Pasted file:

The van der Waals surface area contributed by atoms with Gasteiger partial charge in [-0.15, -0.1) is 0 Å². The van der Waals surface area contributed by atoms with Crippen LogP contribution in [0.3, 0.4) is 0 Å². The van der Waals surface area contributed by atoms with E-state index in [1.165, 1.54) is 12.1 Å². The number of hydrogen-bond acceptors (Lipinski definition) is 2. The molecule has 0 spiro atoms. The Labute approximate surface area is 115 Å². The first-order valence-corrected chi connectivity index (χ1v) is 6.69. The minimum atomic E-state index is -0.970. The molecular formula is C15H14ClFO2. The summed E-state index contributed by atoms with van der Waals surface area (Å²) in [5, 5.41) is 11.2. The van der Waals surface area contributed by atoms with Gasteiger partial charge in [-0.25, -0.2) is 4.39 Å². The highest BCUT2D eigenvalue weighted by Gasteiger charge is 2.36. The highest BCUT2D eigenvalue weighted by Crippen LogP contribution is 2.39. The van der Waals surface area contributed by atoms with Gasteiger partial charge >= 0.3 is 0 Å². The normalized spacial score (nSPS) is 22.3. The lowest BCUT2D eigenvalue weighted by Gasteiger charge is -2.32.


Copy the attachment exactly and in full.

The van der Waals surface area contributed by atoms with Gasteiger partial charge in [-0.15, -0.1) is 0 Å². The van der Waals surface area contributed by atoms with Crippen LogP contribution in [0.3, 0.4) is 0 Å². The van der Waals surface area contributed by atoms with E-state index in [1.165, 1.54) is 12.1 Å². The number of hydrogen-bond acceptors (Lipinski definition) is 2. The molecule has 0 spiro atoms. The Labute approximate surface area is 115 Å². The first-order valence-corrected chi connectivity index (χ1v) is 6.69. The minimum atomic E-state index is -0.970. The molecular formula is C15H14ClFO2. The summed E-state index contributed by atoms with van der Waals surface area (Å²) in [5, 5.41) is 11.2. The van der Waals surface area contributed by atoms with Gasteiger partial charge in [-0.25, -0.2) is 4.39 Å². The highest BCUT2D eigenvalue weighted by Gasteiger charge is 2.36. The highest BCUT2D eigenvalue weighted by Crippen LogP contribution is 2.39. The van der Waals surface area contributed by atoms with Gasteiger partial charge >= 0.3 is 0 Å². The normalized spacial score (nSPS) is 22.3. The lowest BCUT2D eigenvalue weighted by Gasteiger charge is -2.32.